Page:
Monday June 23, 2014 public servants across the Caribbean are expected to celebrate Public Service Day. I have taken the liberty to say “celebrate” since the mood of most, including those in Saint Lucia are anything but celebratory.
Public servants here have been presented with a proposal by the government in which they are being asked to take a 5% pay cut. In addition, the government has proposed a three-year wage freeze. All of the unions and associations who have met with their members to discuss government offer have so far rejected it, leading the prime minister to conclude last week that discussions had reached an “impasse.”
In a press release Wednesday, the Trade Union Federation (an umbrella body of associations and unions, including the Saint Lucia Teachers Union) stated that it supports the position of public sector workers. It added that the Government must follow correct industrial relations process in placing demands before workers. “We therefore call on the government to adhere to the correct principles and engage unions in keeping with the article and spirit of their collective agreement,” a statement signed by the TUF’s president Julian Monrose states.
Earlier, the Civil Service Association, which is not a part of the TUF had made it clear that the government had not acted in good faith by inserting the 5% pay cut in the budget ahead of the discussions. With that in mind, the CSA has been the only organization who have refused to meet with government. However speaking with The STAR Friday president Mary Isaac says the government’s proposal to the CSA will be discussed Monday, public service day.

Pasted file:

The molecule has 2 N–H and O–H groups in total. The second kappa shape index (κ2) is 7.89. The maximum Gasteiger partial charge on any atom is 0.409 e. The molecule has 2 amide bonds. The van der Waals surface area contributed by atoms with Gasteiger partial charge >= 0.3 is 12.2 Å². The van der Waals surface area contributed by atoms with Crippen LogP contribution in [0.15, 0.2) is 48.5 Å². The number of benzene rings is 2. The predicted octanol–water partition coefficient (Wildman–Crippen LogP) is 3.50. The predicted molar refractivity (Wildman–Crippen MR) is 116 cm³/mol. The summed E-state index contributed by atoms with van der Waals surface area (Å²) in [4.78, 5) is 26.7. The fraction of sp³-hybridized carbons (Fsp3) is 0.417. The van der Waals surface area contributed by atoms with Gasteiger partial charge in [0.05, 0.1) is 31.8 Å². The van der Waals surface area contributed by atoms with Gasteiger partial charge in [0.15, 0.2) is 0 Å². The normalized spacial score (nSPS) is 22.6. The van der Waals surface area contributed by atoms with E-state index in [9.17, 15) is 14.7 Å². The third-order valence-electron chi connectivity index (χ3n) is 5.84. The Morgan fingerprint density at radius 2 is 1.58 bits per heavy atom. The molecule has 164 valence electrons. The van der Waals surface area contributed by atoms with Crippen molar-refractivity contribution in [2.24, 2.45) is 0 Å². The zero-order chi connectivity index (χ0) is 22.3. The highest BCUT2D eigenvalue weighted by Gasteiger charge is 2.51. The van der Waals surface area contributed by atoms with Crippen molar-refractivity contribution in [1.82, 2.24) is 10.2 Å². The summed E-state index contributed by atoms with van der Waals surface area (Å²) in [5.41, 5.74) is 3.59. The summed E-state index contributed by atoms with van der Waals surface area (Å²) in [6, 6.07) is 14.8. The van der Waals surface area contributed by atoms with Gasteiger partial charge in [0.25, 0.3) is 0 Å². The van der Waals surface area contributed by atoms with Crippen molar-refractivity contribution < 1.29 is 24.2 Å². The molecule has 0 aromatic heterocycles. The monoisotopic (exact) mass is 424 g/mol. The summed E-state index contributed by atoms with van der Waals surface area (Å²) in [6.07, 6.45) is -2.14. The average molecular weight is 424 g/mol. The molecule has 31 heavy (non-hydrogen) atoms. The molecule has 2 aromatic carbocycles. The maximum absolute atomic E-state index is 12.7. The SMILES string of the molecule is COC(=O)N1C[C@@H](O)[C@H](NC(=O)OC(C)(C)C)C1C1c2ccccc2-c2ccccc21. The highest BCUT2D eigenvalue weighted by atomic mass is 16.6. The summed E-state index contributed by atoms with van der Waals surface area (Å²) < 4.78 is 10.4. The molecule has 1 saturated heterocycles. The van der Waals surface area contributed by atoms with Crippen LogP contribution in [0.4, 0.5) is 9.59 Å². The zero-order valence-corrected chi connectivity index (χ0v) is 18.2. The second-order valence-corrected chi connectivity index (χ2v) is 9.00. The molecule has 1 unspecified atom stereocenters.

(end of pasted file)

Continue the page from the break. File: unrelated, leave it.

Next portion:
“We plan to begin the day with prayers at the CSA center in Sans Souci and after that we will have that famous meeting that some have been calling for,” Isaac told the STAR.
She however noted that most members had already indicated that if their salaries are touched with any 5% cut they would take the necessary action. Pressed on about what action would be taken, Isaac would only reply: “We will have to wait and see. Monday’s meeting will be held to allow members to arrive at consensus in a democratic way and to decide on the way forward.”
The Union leader reiterated that the CSA is going it alone, having written to the TUF last month of its dissasociation. She however queried the presence of a CSA member on the TUF team and had previously raised suspicions about overtures being made by the government to members.
The CSA president is now calling on government to activate the Government Negotiating Team (GNT) to commence negotiations for the current triennium.
“We are usually late when it comes to these negotiations and already we are into our second year of this triennium. If the government is serious about negotiating anything with us, including the reduction of salaries, the GNT should be the one going forward into next year’s budget,” Isaac says.
According to Isaac, both the East Caribbean Central Bank (ECCB) and the International Monetary Fund (IMF) have expressed concern about the delay.
“When it comes to this year’s GDP and our fiscal position, the government had already passed it in the estimates in May. So any shortfall now would mean that the government would have to return to parliament with a supplementary budget to take care of that. So this really makes no sense and it shows that the government has not been acting in good faith,” Isaac says.
Asked to paint a picture of a best case scenario at this time, this is what the CSA president had to say:
“We need the information as to the countries fiscal position, and not just the figures presented to us, to arrive at an informed position. So the best-case scenario would be for the government to open its books to us. We would also like the consultancies to be broken down and not lumped under professionals, so we can clarify the figure that that sector is taking up. As a CSA, we want all of the information so we can then sit in a tripartite forum and discuss the real [options.]” Anything less, Isaac says, will not impress her members who have already rejected any notion of a pay cut.